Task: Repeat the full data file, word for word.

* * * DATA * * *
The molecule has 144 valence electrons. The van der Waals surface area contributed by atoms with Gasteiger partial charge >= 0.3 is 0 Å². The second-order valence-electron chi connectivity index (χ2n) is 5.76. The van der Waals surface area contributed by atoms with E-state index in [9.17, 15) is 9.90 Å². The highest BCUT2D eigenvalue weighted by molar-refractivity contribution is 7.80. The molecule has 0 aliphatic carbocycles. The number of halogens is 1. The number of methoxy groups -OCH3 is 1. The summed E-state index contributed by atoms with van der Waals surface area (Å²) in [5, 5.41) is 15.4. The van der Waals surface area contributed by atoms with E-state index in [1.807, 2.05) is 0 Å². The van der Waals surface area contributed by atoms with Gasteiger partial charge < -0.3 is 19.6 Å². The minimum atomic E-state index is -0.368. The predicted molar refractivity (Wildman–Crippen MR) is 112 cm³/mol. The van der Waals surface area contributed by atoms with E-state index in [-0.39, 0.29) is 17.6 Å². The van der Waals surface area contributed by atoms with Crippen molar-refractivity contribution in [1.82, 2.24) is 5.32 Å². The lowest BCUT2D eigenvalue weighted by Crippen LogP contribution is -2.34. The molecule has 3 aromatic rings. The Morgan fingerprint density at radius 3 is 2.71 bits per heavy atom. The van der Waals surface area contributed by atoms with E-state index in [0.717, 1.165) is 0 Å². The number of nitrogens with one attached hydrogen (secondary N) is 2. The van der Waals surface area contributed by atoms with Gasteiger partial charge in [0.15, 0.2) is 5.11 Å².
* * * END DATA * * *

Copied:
The molecule has 144 valence electrons. The van der Waals surface area contributed by atoms with Gasteiger partial charge >= 0.3 is 0 Å². The second-order valence-electron chi connectivity index (χ2n) is 5.76. The van der Waals surface area contributed by atoms with E-state index in [9.17, 15) is 9.90 Å². The highest BCUT2D eigenvalue weighted by molar-refractivity contribution is 7.80. The molecule has 0 aliphatic carbocycles. The number of halogens is 1. The number of methoxy groups -OCH3 is 1. The summed E-state index contributed by atoms with van der Waals surface area (Å²) in [5, 5.41) is 15.4. The van der Waals surface area contributed by atoms with E-state index in [1.807, 2.05) is 0 Å². The van der Waals surface area contributed by atoms with Gasteiger partial charge < -0.3 is 19.6 Å². The minimum atomic E-state index is -0.368. The predicted molar refractivity (Wildman–Crippen MR) is 112 cm³/mol. The van der Waals surface area contributed by atoms with E-state index in [-0.39, 0.29) is 17.6 Å². The van der Waals surface area contributed by atoms with Crippen molar-refractivity contribution in [1.82, 2.24) is 5.32 Å². The lowest BCUT2D eigenvalue weighted by Crippen LogP contribution is -2.34. The molecule has 3 aromatic rings. The Morgan fingerprint density at radius 3 is 2.71 bits per heavy atom. The van der Waals surface area contributed by atoms with E-state index in [0.717, 1.165) is 0 Å². The number of nitrogens with one attached hydrogen (secondary N) is 2. The van der Waals surface area contributed by atoms with Gasteiger partial charge in [0.15, 0.2) is 5.11 Å².